Weekend Cooking: Horn of the Moon Cookbook and Beyond the Moon Cookbook by Ginny Callan

Weekend Cooking image

Weekend Cooking is a weekly feature hosted by Beth Fish Reads. Click here to check out Weekend Cooking posts from Beth Fish Reads and other blogs, from this week and past weeks.

cover image of the Horn of the Moon Cookbook After writing my love letter to the Moosewood family of cookbooks, I’ve been wanting to write about my other long-time favorite cookbooks, Horn of the Moon and Beyond the Moon by Ginny Callan, the founder/owner of the well-known – and for a long time, only – vegetarian restaurant in Montpelier, Vermont, the Horn of the Moon Café, from 1977 to 1990, when she sold the restaurant to spend more time with her family. (See this 2005 article from The Rutland (Vt.) Herald for more about the Horn of the Moon Café.)

The restaurant isn’t there anymore, and we only ate there once, but we used these cookbooks often when we lived in Vermont during the late 80s and cooked a lot of vegetarian meals. We still pull out several of the recipes on a regular basis. Many of the recipes in Horn of the Moon and Beyond the Moon require a lot of prep work, and we don’t spend as much time cooking as we used to, but the Baked Artichoke Dip (slightly modified) and the Roasted Nuts have made an appearance at just about every family party for a couple of decades.

cover image of Beyond the Moon Cookbook

All of the recipes are 100% meat-free, but many call for ingredients like cheese, eggs, butter, white flour, and heavy cream that were typical of vegetarian cooking in the 70s and 80s, but are used more sparingly now. Some of the more complicated recipes are truly fantastic (e.g. Tofu Cutlets with Mushroom Sauce from Horn of the Moon and Black Bean Enchiladas, Savory Sweet Potato Strudel, Baja Black Bean and Chili Pie, and Asparagus Lasagna from Beyond the Moon) but I only make those big productions once in a great while.

It’s the soup recipes from Horn of the Moon that we turned to over and over back then and still use today – especially the Canadian Split Pea that even the kids would eat (minus the turnip) and the Potato Cheddar and the Corn and Cheese Chowder. Simple to make, but real crowd-pleasers, even for non-vegetarians. (Unlike Lentil Burgers, another favorite recipe, but one that got us a few strange looks from members of our extended family.)

bowl of Corn and Cheese Chowder
Corn and Cheese Chowder from Horn of the Moon Cookbook. Fresh parsley should be sprinkled on it, but I didn’t have any.

The recipe for Corn and Cheese Chowder was printed in a 1995 newspaper article in The Milwaukee Journal that may be found online here.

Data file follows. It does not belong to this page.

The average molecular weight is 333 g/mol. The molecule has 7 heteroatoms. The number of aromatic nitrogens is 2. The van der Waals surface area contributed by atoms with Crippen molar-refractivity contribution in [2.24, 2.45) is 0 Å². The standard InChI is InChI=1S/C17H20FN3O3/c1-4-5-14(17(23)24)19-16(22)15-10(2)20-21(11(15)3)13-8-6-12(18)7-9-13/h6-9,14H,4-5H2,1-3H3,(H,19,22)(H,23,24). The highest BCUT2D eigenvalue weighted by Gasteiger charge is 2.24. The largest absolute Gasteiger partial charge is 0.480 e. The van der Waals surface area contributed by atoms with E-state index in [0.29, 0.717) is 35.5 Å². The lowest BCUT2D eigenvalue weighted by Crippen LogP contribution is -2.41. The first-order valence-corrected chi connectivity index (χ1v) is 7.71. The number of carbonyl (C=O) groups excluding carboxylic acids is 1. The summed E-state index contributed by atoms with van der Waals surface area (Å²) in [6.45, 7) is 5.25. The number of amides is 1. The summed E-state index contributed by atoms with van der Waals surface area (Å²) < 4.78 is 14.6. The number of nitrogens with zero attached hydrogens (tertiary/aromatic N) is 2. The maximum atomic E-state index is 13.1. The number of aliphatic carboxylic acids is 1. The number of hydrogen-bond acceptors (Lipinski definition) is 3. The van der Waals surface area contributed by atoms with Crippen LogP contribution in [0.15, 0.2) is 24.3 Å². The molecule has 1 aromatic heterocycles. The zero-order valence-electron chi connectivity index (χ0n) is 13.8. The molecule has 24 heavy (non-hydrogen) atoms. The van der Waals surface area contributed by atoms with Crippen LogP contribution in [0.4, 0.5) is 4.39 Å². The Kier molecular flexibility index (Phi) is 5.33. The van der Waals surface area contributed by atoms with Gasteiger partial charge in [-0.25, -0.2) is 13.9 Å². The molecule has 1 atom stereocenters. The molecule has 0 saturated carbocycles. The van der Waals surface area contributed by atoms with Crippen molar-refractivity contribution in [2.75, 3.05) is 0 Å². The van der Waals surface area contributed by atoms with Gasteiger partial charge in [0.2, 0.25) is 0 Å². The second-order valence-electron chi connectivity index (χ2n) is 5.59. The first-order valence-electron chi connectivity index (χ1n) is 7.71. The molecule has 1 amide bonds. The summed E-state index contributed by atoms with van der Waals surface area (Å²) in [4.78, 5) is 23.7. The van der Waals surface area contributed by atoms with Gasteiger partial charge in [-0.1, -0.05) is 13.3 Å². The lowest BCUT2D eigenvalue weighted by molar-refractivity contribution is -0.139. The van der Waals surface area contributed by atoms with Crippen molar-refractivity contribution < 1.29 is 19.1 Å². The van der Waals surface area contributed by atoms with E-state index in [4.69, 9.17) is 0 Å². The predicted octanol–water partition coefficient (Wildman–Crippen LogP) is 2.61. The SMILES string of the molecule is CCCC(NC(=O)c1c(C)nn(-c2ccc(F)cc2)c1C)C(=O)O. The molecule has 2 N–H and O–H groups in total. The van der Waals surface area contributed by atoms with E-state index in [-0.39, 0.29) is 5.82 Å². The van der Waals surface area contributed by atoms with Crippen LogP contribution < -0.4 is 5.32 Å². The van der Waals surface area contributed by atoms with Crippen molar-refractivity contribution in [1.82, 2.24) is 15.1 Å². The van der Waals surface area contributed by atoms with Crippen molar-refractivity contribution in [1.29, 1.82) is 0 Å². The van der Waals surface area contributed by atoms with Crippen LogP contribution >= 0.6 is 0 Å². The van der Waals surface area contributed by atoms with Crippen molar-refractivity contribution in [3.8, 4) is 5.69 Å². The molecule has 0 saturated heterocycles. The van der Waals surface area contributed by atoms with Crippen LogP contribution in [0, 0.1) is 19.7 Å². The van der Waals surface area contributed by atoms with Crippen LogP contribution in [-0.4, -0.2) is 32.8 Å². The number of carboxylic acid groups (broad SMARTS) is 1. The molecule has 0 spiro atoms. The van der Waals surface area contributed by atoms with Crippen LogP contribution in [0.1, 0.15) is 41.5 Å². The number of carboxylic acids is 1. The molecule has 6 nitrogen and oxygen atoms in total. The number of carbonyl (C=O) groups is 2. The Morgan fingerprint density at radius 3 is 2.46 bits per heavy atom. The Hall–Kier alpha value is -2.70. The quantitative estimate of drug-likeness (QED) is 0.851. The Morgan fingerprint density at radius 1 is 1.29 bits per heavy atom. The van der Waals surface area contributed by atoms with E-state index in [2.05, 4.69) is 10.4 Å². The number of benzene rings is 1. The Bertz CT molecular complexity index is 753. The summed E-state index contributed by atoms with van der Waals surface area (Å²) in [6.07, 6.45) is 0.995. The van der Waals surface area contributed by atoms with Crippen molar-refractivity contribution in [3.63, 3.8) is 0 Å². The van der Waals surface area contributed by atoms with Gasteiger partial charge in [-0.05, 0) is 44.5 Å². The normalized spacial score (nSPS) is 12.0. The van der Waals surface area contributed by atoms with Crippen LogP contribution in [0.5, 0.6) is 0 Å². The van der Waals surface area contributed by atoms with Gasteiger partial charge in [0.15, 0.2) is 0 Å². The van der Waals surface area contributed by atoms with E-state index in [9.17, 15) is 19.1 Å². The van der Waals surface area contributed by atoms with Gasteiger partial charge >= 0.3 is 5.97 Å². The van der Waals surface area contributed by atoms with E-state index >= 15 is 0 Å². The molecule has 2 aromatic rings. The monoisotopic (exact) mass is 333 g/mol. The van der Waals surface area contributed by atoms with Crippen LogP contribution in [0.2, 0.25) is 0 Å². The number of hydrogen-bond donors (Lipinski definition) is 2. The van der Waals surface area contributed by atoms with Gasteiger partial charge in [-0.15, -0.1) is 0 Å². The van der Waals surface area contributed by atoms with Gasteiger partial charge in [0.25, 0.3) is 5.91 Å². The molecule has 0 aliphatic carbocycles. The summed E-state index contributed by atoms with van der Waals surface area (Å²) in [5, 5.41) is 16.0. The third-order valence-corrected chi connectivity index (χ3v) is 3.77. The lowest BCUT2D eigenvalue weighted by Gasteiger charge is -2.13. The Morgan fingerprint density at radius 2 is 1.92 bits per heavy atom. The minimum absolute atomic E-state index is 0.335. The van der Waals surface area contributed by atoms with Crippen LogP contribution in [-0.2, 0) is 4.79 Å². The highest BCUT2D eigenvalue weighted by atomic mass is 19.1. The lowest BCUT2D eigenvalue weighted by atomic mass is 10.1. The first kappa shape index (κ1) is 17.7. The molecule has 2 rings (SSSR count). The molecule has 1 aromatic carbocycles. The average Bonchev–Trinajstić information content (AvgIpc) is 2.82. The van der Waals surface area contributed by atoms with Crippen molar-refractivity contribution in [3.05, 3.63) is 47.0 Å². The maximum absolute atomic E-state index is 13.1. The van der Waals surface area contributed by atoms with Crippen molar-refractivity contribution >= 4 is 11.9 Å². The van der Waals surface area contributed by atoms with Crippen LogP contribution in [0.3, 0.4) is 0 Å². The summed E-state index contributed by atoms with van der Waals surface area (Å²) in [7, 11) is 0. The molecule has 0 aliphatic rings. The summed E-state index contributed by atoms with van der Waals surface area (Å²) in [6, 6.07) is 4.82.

These cookbooks are really versatile and great for a home cook, because the recipes range from simple to complicated, but call for ingredients you will easily find in most supermarkets or produce stores. (I especially like how the author stars the easier-to-make recipes in Beyond the Moon, marking them as “Beginner-Friendly”.)

Unfortunately, both Horn of the Moon Cookbook and Beyond the Moon Cookbook are only available used now. Researching for this post, I saw an article that said author Ginny Callan was working on a third cookbook, so I will now be on the lookout for that.

Horn of the Moon Cookbook
Callan, Ginny
Random House, 1987
0-06-096038-8, soft.

Beyond the Moon Cookbook
Callan, Ginny
HarperCollins, 1996
0-06-095195-8, soft.

Disclosure: I own my own copies of both Horn of the Moon Cookbook and Beyond the Moon Cookbook.



15 thoughts on “Weekend Cooking: Horn of the Moon Cookbook and Beyond the Moon Cookbook by Ginny Callan”

  1. Vegetarian food with lots cheese & heavy cream seems like the hallmark of the day (I’m thinking of Jeanne Lemlin!). I had no idea that the Horn of the Moon books were out of print. That’s crazy. Do you have a link to the article about the book she’s working on?

    BTW, I add turnips to the split pea soup when I make it now. 🙂

  2. The Canada yellow split pea is a wonderful recipe. I’ve served it to my men’s prayer group a couple of times and it’s always been a big hit.

  3. Posted for Beth F of Beth Fish Reads via Twitter: “I have the first cookbook but I’m not sure I have her second one. It’s so cool you ate in the restaurant. I’ll look for the new book.” (If anyone else isn’t being allowed to leave a comment, please tweet to @baystateRA to let me know. Thanks! — Laurie C)

  4. Hi Laurie,

    I am definitely not, nor ever could be persuaded, to become a vegetarian, I like my meat just too much.

    Occasionally though, when we go out to eat, usually to somewhere with a good reputation for excellent food, I will have a vegetarian option.

    I am not a big cream eater, however I do love cheese of any description apart from goat’s cheese, which I find too tangy for my tastebuds.

    I am pleased that you managed to come across copies of these obviously popular books and that you get plenty of great recipe ideas.


  5. The book sounds interesting, and useful, by itself, but I like the sort of food history you suggest, the recipes that would “need” modifying today. Though I say that as someone with only a boring cake book where sugar is just as important as now.

Would love to have you comment!